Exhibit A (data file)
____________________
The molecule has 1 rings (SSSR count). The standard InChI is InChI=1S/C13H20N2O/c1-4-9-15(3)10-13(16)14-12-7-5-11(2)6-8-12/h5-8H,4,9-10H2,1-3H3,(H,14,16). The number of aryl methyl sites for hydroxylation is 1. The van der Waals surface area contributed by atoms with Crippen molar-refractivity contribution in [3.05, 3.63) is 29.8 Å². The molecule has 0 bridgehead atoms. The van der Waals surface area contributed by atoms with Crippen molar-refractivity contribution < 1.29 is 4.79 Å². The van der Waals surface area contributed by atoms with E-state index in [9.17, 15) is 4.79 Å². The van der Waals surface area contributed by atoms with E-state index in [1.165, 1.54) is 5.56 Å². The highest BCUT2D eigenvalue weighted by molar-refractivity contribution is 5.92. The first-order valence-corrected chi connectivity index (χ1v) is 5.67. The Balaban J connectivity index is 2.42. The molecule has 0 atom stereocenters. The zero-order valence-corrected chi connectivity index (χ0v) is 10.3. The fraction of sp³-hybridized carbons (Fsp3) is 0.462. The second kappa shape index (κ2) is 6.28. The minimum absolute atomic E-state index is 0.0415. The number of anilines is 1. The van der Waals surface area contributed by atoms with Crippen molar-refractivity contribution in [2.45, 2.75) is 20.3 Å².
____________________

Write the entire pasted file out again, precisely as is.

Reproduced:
The molecule has 1 rings (SSSR count). The standard InChI is InChI=1S/C13H20N2O/c1-4-9-15(3)10-13(16)14-12-7-5-11(2)6-8-12/h5-8H,4,9-10H2,1-3H3,(H,14,16). The number of aryl methyl sites for hydroxylation is 1. The van der Waals surface area contributed by atoms with Crippen molar-refractivity contribution in [3.05, 3.63) is 29.8 Å². The molecule has 0 bridgehead atoms. The van der Waals surface area contributed by atoms with Crippen molar-refractivity contribution < 1.29 is 4.79 Å². The van der Waals surface area contributed by atoms with E-state index in [9.17, 15) is 4.79 Å². The van der Waals surface area contributed by atoms with E-state index in [1.165, 1.54) is 5.56 Å². The highest BCUT2D eigenvalue weighted by molar-refractivity contribution is 5.92. The first-order valence-corrected chi connectivity index (χ1v) is 5.67. The Balaban J connectivity index is 2.42. The molecule has 0 atom stereocenters. The zero-order valence-corrected chi connectivity index (χ0v) is 10.3. The fraction of sp³-hybridized carbons (Fsp3) is 0.462. The second kappa shape index (κ2) is 6.28. The minimum absolute atomic E-state index is 0.0415. The number of anilines is 1. The van der Waals surface area contributed by atoms with Crippen molar-refractivity contribution in [2.45, 2.75) is 20.3 Å².